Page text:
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Alan Young > DateTimeX-Duration-SkipDays-0.002 > DateTimeX::Duration::SkipDays



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Module Version: 0.002   Source  


DateTimeX::Duration::SkipDays - Given a starting date, a number of days and a list of days to be skipped, returns the date X number of days away.


version 0.002



 use strict;
 use warnings;

 use DateTime;
 use DateTimeX::Duration::SkipDays;

 my $skip_days = q(

 Christmas Eve


 my $skip_x_days = 30;
 my $start_date  = DateTime->new( 'year' => 2011, 'month' => 12, 'day' => 1 );

 my $s = DateTimeX::Duration::SkipDays->new({
   'parse_dates'  => $skip_days,
   'start_date'   => $start_date,

 my ( $span, $skipped ) = $s->add( $skip_x_days );

 printf "\nCalculated Start: %s\nCalculated End:  %s\n", $span->start->ymd, $span->end->ymd;

 my $iter = $skipped->iterator;

 while ( my $dt = $iter->next ) {

   printf "\nSkipped: %s", $dt->min->ymd;


 if ( @{ $s->bad_format } ) {

   print "\n\nUnrecognized formats:";
   print "\n\t$_" for @{ $s->bad_format };


 # should output

 # Calculated Start: 2011-12-01
 # Calculated End:  2012-01-12

 # Skipped: 2011-12-03
 # Skipped: 2011-12-04
 # Skipped: 2011-12-10
 # Skipped: 2011-12-11
 # Skipped: 2011-12-17
 # Skipped: 2011-12-18
 # Skipped: 2011-12-24
 # Skipped: 2011-12-25
 # Skipped: 2011-12-31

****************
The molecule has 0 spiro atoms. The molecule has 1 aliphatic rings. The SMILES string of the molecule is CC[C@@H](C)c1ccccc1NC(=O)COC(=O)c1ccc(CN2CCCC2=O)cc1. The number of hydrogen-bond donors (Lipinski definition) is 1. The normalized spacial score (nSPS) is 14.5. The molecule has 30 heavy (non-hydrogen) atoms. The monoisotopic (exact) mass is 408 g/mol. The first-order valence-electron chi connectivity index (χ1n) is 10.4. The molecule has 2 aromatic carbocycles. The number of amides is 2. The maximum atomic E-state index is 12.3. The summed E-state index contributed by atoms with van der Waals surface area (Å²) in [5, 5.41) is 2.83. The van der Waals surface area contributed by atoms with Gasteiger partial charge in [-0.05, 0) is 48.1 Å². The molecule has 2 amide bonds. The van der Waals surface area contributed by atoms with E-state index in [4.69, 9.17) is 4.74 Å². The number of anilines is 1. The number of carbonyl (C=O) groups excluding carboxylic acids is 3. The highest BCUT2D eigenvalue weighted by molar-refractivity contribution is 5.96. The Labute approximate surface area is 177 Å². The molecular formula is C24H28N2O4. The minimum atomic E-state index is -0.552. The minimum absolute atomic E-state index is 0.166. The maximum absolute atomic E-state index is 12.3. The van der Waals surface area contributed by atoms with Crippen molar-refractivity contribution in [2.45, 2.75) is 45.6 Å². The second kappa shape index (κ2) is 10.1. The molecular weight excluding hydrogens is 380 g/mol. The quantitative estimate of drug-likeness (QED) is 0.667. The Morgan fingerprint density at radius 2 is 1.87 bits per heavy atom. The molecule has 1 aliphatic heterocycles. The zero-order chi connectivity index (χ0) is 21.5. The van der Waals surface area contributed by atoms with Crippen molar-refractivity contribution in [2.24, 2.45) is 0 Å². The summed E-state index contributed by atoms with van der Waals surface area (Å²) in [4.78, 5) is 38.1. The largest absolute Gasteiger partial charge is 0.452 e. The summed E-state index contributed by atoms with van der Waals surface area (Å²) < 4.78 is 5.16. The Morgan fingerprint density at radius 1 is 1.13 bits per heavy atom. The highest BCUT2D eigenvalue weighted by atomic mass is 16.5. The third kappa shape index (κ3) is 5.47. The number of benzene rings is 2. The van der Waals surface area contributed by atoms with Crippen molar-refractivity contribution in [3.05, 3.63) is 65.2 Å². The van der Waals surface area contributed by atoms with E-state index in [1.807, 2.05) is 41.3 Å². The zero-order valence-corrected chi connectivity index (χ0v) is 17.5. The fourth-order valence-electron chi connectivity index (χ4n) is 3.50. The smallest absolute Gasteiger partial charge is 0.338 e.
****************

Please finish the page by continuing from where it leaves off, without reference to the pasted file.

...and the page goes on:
# Skipped: 2012-01-01
 # Skipped: 2012-01-07
 # Skipped: 2012-01-08


new( [\%HASH] )

With no arguments an empty object is returned.

This method will croak if a non-hash reference is passed to it.

The possible keys for the constructor are any of the available methods below, except for add. The add method must be called explicitly. Unknown keys will be silently ignored.

The values have the same requirement as the matching methods.

Returns a DateTimeX::Duration::SkipDays object.

start_date( DateTime )

start_date is expecting a DateTime object. This will be used as the starting point for calculations.

Returns true on success.


days_to_skip accepts any object, or array of objects that will be added to the current list of days to be skipped.

Currently, DateTime, DateTime::Span, DateTime::Set, DateTime::Set::ICal and DateTime::SpanSet are known to work. Anything that can be used with DateTime::Set's union method should work.

Returns true on success

parse_dates( $SCALAR )

parse_dates is expecting a scalar that has a newline separated list of dates. The text can contain any of the following:

A holiday known to DateTime::Event::Holiday::US
A RRULE -- DateTime::Format::ICal is being used to parse this input
A formatted, or partially formatted, date string -- DateTime::Format::Flexible is being used to parse this input.

Returns true on success or false on failure.

Any line that is not recognized is silently ignored. Check bad_format for a list of unknown formats.


Returns a reference to an array of unrecognized formats.


add expects a single integer greater than or equal to 0 (though 0 would be kind of useless).

This is the number of days into the future you are looking for.

The start_date and days_to_skip values need to have been populated or this method will croak.

In array context a reference to a DateTime::Span object and a DateTime::SpanSet object is returned, otherwise a reference to a hash with those objects as values is returned.


See perlmodinstall for information and options on installing Perl modules.


Alan Young <>


This software is copyright (c) 2012 by Alan Young.

This is free software; you can redistribute it and/or modify it under the same terms as the Perl 5 programming language system itself.

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